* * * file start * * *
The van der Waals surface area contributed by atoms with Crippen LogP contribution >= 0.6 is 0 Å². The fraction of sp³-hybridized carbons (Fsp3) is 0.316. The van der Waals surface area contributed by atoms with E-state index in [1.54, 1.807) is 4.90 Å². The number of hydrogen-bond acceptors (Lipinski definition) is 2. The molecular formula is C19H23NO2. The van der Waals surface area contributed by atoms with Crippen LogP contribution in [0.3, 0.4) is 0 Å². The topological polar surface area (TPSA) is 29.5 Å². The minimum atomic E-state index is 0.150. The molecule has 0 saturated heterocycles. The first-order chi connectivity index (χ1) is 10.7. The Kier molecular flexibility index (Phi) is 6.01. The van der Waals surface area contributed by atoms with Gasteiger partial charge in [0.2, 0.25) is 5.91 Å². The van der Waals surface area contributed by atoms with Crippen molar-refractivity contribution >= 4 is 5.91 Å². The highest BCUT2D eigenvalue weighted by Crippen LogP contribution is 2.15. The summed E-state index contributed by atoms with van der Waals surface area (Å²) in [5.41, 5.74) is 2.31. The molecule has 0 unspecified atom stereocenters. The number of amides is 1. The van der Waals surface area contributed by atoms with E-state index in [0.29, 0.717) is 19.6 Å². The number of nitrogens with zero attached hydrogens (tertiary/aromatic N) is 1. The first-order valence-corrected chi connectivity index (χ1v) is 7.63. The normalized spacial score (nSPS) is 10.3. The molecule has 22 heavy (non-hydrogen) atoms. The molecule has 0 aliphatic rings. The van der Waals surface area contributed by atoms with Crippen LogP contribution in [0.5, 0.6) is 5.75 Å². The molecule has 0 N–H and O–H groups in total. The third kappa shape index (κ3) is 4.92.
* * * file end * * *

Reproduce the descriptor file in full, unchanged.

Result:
The van der Waals surface area contributed by atoms with Crippen LogP contribution >= 0.6 is 0 Å². The fraction of sp³-hybridized carbons (Fsp3) is 0.316. The van der Waals surface area contributed by atoms with E-state index in [1.54, 1.807) is 4.90 Å². The number of hydrogen-bond acceptors (Lipinski definition) is 2. The molecular formula is C19H23NO2. The van der Waals surface area contributed by atoms with Crippen LogP contribution in [0.3, 0.4) is 0 Å². The topological polar surface area (TPSA) is 29.5 Å². The minimum atomic E-state index is 0.150. The molecule has 0 saturated heterocycles. The first-order chi connectivity index (χ1) is 10.7. The Kier molecular flexibility index (Phi) is 6.01. The van der Waals surface area contributed by atoms with Gasteiger partial charge in [0.2, 0.25) is 5.91 Å². The van der Waals surface area contributed by atoms with Crippen molar-refractivity contribution >= 4 is 5.91 Å². The highest BCUT2D eigenvalue weighted by Crippen LogP contribution is 2.15. The summed E-state index contributed by atoms with van der Waals surface area (Å²) in [5.41, 5.74) is 2.31. The molecule has 0 unspecified atom stereocenters. The number of amides is 1. The van der Waals surface area contributed by atoms with E-state index in [0.29, 0.717) is 19.6 Å². The number of nitrogens with zero attached hydrogens (tertiary/aromatic N) is 1. The first-order valence-corrected chi connectivity index (χ1v) is 7.63. The normalized spacial score (nSPS) is 10.3. The molecule has 22 heavy (non-hydrogen) atoms. The molecule has 0 aliphatic rings. The van der Waals surface area contributed by atoms with Crippen LogP contribution in [0.5, 0.6) is 5.75 Å². The molecule has 0 N–H and O–H groups in total. The third kappa shape index (κ3) is 4.92.